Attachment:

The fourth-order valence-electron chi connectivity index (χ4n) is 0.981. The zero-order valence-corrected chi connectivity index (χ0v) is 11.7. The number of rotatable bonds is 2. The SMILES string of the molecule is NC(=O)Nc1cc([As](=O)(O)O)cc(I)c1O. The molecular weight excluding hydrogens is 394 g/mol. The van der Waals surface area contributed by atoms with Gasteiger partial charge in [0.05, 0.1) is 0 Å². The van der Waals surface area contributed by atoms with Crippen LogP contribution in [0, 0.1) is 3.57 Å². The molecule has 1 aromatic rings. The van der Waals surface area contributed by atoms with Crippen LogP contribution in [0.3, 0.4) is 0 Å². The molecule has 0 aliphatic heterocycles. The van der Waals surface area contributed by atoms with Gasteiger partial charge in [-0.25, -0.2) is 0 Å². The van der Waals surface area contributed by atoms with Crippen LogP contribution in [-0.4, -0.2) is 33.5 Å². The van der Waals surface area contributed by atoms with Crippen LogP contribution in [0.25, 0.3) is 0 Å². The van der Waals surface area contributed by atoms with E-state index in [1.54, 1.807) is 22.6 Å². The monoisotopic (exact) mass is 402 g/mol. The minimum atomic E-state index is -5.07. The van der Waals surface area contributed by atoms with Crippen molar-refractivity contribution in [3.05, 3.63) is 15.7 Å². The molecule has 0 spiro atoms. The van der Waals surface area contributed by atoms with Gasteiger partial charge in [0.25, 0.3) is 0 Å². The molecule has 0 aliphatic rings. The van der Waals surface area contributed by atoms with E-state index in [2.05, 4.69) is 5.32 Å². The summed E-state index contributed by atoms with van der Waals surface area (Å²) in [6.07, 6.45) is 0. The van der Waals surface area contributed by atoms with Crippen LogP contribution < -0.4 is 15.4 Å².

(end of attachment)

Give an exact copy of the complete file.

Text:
The fourth-order valence-electron chi connectivity index (χ4n) is 0.981. The zero-order valence-corrected chi connectivity index (χ0v) is 11.7. The number of rotatable bonds is 2. The SMILES string of the molecule is NC(=O)Nc1cc([As](=O)(O)O)cc(I)c1O. The molecular weight excluding hydrogens is 394 g/mol. The van der Waals surface area contributed by atoms with Gasteiger partial charge in [0.05, 0.1) is 0 Å². The van der Waals surface area contributed by atoms with Crippen LogP contribution in [0, 0.1) is 3.57 Å². The molecule has 1 aromatic rings. The van der Waals surface area contributed by atoms with Crippen LogP contribution in [0.3, 0.4) is 0 Å². The molecule has 0 aliphatic heterocycles. The van der Waals surface area contributed by atoms with Gasteiger partial charge in [-0.25, -0.2) is 0 Å². The van der Waals surface area contributed by atoms with Crippen LogP contribution in [-0.4, -0.2) is 33.5 Å². The van der Waals surface area contributed by atoms with Crippen LogP contribution in [0.25, 0.3) is 0 Å². The van der Waals surface area contributed by atoms with E-state index in [1.54, 1.807) is 22.6 Å². The monoisotopic (exact) mass is 402 g/mol. The minimum atomic E-state index is -5.07. The van der Waals surface area contributed by atoms with Crippen molar-refractivity contribution in [3.05, 3.63) is 15.7 Å². The molecule has 0 spiro atoms. The van der Waals surface area contributed by atoms with Gasteiger partial charge in [0.25, 0.3) is 0 Å². The molecule has 0 aliphatic rings. The van der Waals surface area contributed by atoms with E-state index in [2.05, 4.69) is 5.32 Å². The summed E-state index contributed by atoms with van der Waals surface area (Å²) in [6.07, 6.45) is 0. The van der Waals surface area contributed by atoms with Crippen LogP contribution < -0.4 is 15.4 Å².